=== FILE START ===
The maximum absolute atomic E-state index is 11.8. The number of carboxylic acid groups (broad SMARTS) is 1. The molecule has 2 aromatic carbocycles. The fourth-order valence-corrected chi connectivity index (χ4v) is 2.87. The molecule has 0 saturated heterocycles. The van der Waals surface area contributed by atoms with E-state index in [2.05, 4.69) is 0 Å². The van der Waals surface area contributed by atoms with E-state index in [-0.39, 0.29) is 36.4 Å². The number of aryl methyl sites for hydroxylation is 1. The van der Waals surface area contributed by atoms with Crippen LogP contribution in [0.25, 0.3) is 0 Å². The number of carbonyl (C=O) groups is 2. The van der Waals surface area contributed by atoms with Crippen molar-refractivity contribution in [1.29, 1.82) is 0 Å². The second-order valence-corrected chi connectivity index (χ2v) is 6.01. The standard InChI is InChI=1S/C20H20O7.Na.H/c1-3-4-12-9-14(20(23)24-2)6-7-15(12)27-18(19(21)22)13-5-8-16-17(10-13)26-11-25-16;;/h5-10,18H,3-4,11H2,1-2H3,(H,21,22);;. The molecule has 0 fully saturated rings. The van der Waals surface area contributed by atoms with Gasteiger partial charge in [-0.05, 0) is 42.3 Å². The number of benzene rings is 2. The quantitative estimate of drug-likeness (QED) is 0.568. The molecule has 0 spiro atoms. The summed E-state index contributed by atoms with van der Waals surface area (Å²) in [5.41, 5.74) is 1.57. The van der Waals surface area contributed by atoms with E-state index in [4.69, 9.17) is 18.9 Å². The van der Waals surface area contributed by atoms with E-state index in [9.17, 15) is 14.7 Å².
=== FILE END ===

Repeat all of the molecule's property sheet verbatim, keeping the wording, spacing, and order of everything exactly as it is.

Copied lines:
The maximum absolute atomic E-state index is 11.8. The number of carboxylic acid groups (broad SMARTS) is 1. The molecule has 2 aromatic carbocycles. The fourth-order valence-corrected chi connectivity index (χ4v) is 2.87. The molecule has 0 saturated heterocycles. The van der Waals surface area contributed by atoms with E-state index in [2.05, 4.69) is 0 Å². The van der Waals surface area contributed by atoms with E-state index in [-0.39, 0.29) is 36.4 Å². The number of aryl methyl sites for hydroxylation is 1. The van der Waals surface area contributed by atoms with Crippen LogP contribution in [0.25, 0.3) is 0 Å². The number of carbonyl (C=O) groups is 2. The van der Waals surface area contributed by atoms with Crippen molar-refractivity contribution in [1.29, 1.82) is 0 Å². The second-order valence-corrected chi connectivity index (χ2v) is 6.01. The standard InChI is InChI=1S/C20H20O7.Na.H/c1-3-4-12-9-14(20(23)24-2)6-7-15(12)27-18(19(21)22)13-5-8-16-17(10-13)26-11-25-16;;/h5-10,18H,3-4,11H2,1-2H3,(H,21,22);;. The molecule has 0 fully saturated rings. The van der Waals surface area contributed by atoms with Gasteiger partial charge in [-0.05, 0) is 42.3 Å². The number of benzene rings is 2. The quantitative estimate of drug-likeness (QED) is 0.568. The molecule has 0 spiro atoms. The summed E-state index contributed by atoms with van der Waals surface area (Å²) in [5.41, 5.74) is 1.57. The van der Waals surface area contributed by atoms with E-state index in [4.69, 9.17) is 18.9 Å². The van der Waals surface area contributed by atoms with E-state index in [9.17, 15) is 14.7 Å².